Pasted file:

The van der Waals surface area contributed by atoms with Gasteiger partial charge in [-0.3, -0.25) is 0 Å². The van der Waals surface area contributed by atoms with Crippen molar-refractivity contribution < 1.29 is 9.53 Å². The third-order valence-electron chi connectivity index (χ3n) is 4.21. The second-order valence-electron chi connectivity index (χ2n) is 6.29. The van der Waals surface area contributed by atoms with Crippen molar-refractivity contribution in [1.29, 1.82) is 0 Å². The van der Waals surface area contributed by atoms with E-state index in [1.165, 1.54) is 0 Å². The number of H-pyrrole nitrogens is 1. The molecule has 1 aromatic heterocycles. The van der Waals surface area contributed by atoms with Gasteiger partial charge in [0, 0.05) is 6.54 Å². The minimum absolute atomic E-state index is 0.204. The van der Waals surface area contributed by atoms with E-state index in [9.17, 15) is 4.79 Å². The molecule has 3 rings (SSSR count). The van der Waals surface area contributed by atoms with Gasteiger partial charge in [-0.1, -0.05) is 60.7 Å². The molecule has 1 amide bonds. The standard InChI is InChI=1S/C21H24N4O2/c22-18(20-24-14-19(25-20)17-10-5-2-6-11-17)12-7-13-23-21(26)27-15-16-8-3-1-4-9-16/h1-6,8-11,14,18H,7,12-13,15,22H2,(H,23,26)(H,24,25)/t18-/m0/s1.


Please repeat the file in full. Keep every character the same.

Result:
The van der Waals surface area contributed by atoms with Gasteiger partial charge in [-0.3, -0.25) is 0 Å². The van der Waals surface area contributed by atoms with Crippen molar-refractivity contribution < 1.29 is 9.53 Å². The third-order valence-electron chi connectivity index (χ3n) is 4.21. The second-order valence-electron chi connectivity index (χ2n) is 6.29. The van der Waals surface area contributed by atoms with Crippen molar-refractivity contribution in [1.29, 1.82) is 0 Å². The van der Waals surface area contributed by atoms with E-state index in [1.165, 1.54) is 0 Å². The number of H-pyrrole nitrogens is 1. The molecule has 1 aromatic heterocycles. The van der Waals surface area contributed by atoms with Gasteiger partial charge in [0, 0.05) is 6.54 Å². The minimum absolute atomic E-state index is 0.204. The van der Waals surface area contributed by atoms with E-state index in [9.17, 15) is 4.79 Å². The molecule has 3 rings (SSSR count). The van der Waals surface area contributed by atoms with Gasteiger partial charge in [-0.1, -0.05) is 60.7 Å². The molecule has 1 amide bonds. The standard InChI is InChI=1S/C21H24N4O2/c22-18(20-24-14-19(25-20)17-10-5-2-6-11-17)12-7-13-23-21(26)27-15-16-8-3-1-4-9-16/h1-6,8-11,14,18H,7,12-13,15,22H2,(H,23,26)(H,24,25)/t18-/m0/s1.